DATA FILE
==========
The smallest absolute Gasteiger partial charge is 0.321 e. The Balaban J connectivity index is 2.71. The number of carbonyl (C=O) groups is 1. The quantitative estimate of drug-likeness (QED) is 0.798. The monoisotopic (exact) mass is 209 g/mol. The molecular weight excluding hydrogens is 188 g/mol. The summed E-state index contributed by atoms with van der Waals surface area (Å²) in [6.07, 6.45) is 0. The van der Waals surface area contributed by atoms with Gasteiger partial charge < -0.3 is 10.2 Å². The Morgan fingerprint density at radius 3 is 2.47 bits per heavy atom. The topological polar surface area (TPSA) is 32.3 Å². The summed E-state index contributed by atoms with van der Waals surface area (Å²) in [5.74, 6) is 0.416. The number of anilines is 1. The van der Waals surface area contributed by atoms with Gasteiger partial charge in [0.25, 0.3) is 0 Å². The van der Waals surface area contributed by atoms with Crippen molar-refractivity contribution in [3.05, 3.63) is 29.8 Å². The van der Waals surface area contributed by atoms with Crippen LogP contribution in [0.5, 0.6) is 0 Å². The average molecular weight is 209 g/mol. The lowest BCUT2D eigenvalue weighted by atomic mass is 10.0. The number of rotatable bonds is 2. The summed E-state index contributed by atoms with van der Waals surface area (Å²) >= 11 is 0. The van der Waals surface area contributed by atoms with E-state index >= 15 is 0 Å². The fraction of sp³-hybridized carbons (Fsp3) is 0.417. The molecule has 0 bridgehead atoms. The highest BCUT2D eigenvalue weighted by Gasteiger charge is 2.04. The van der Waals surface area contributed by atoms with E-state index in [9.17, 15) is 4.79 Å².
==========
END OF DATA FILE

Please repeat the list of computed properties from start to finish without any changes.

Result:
The smallest absolute Gasteiger partial charge is 0.321 e. The Balaban J connectivity index is 2.71. The number of carbonyl (C=O) groups is 1. The quantitative estimate of drug-likeness (QED) is 0.798. The monoisotopic (exact) mass is 209 g/mol. The molecular weight excluding hydrogens is 188 g/mol. The summed E-state index contributed by atoms with van der Waals surface area (Å²) in [6.07, 6.45) is 0. The van der Waals surface area contributed by atoms with Gasteiger partial charge < -0.3 is 10.2 Å². The Morgan fingerprint density at radius 3 is 2.47 bits per heavy atom. The topological polar surface area (TPSA) is 32.3 Å². The summed E-state index contributed by atoms with van der Waals surface area (Å²) in [5.74, 6) is 0.416. The number of anilines is 1. The van der Waals surface area contributed by atoms with Gasteiger partial charge in [0.25, 0.3) is 0 Å². The van der Waals surface area contributed by atoms with Crippen molar-refractivity contribution in [3.05, 3.63) is 29.8 Å². The van der Waals surface area contributed by atoms with Crippen LogP contribution in [0.5, 0.6) is 0 Å². The average molecular weight is 209 g/mol. The lowest BCUT2D eigenvalue weighted by atomic mass is 10.0. The number of rotatable bonds is 2. The summed E-state index contributed by atoms with van der Waals surface area (Å²) >= 11 is 0. The van der Waals surface area contributed by atoms with E-state index >= 15 is 0 Å². The fraction of sp³-hybridized carbons (Fsp3) is 0.417. The molecule has 0 bridgehead atoms. The highest BCUT2D eigenvalue weighted by Gasteiger charge is 2.04. The van der Waals surface area contributed by atoms with E-state index in [9.17, 15) is 4.79 Å².